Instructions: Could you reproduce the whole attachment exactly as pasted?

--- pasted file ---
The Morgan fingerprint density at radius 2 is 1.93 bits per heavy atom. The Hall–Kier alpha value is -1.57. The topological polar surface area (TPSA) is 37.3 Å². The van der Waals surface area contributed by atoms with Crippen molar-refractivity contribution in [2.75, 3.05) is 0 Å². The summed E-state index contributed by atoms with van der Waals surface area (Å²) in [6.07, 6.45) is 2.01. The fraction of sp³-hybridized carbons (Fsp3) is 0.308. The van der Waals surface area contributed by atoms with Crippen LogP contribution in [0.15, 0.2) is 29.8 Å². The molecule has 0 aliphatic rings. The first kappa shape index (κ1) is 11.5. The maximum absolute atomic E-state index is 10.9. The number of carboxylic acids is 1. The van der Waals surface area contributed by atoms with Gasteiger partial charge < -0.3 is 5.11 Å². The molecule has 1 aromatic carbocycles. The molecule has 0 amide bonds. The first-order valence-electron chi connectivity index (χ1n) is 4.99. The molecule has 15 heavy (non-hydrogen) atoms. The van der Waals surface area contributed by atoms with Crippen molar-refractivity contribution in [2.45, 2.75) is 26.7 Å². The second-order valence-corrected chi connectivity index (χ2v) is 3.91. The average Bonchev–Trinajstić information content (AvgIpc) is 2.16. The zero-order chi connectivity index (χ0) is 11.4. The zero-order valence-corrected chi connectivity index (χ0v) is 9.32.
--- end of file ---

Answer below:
The Morgan fingerprint density at radius 2 is 1.93 bits per heavy atom. The Hall–Kier alpha value is -1.57. The topological polar surface area (TPSA) is 37.3 Å². The van der Waals surface area contributed by atoms with Crippen molar-refractivity contribution in [2.75, 3.05) is 0 Å². The summed E-state index contributed by atoms with van der Waals surface area (Å²) in [6.07, 6.45) is 2.01. The fraction of sp³-hybridized carbons (Fsp3) is 0.308. The van der Waals surface area contributed by atoms with Crippen LogP contribution in [0.15, 0.2) is 29.8 Å². The molecule has 0 aliphatic rings. The first kappa shape index (κ1) is 11.5. The maximum absolute atomic E-state index is 10.9. The number of carboxylic acids is 1. The van der Waals surface area contributed by atoms with Gasteiger partial charge < -0.3 is 5.11 Å². The molecule has 1 aromatic carbocycles. The molecule has 0 amide bonds. The first-order valence-electron chi connectivity index (χ1n) is 4.99. The molecule has 15 heavy (non-hydrogen) atoms. The van der Waals surface area contributed by atoms with Crippen molar-refractivity contribution in [2.45, 2.75) is 26.7 Å². The second-order valence-corrected chi connectivity index (χ2v) is 3.91. The average Bonchev–Trinajstić information content (AvgIpc) is 2.16. The zero-order chi connectivity index (χ0) is 11.4. The zero-order valence-corrected chi connectivity index (χ0v) is 9.32.